This page is an important step forward to the identification of coins from various monarchs, although some illustrations of coins are my own, a lot here is accredited to others, and I’m not shy of giving credit where credit is due, as with everything on this page and elsewhere on uk-detectorist always click the highlighted areas, you won’t be disappointed, if i find it easy, then it is…

Over the course of time, the more detectorists that are out there, the more coins come to light, whether it is a hoard or a single coin, the amount of gold, silver brass, or bronze just laying out there is huge…

One of the most easy-to-read examples of reading a coin description has to go to Carl Savage, once you follow this you will be amazed that the simplicity was not shown before, below is an example from his paper on Post Medieval Coins & Identification…

Any coin whether it has been dug up or bought might have a partial reading of a letter or letters with which to ID the coin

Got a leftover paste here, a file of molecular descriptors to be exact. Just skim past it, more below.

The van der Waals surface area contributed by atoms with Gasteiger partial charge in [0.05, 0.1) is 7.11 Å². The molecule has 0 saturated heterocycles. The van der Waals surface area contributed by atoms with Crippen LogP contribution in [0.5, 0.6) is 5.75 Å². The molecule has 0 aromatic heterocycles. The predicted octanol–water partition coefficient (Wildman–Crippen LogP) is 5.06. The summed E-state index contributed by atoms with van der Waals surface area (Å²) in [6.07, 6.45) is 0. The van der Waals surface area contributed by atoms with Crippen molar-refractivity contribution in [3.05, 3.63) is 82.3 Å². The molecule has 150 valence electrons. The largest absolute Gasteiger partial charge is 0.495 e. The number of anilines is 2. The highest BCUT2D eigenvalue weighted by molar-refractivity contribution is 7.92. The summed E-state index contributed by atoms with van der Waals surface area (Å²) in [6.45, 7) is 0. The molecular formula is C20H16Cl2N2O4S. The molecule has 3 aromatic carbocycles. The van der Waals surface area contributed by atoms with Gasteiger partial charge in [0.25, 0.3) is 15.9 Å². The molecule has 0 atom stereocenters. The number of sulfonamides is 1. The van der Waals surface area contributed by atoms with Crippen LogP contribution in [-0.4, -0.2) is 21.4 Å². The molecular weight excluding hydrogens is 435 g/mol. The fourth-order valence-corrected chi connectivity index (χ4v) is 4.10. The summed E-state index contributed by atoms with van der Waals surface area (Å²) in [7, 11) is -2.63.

Coin Inscriptions…

One of the easy-to-use sites is by Paul Shields who has done a lot towards the reading of coins, and general ID of coins, with his coin inscription page

Mint Marks…

As with the inscriptions Paul Sheilds deals with the problematic Mint Marks found on coins, although the Spinks and older Seaby coin books help with an illustrated index to every Monarch, Paul shows you where to look for the mintmark…

Coin Condition…

As with all coins, of any age, the condition is always important, with the value affected by the condition of the coin…

But be aware, there are many coins out there ready to trip up the unwary, with forgeries being made since the first coin was produced

Although hammered coins first appeared with the coinage of the Anglo-Saxon period, we will only be looking at the hammered coins of William 1 onwards with the Saxon coinage being given its own page…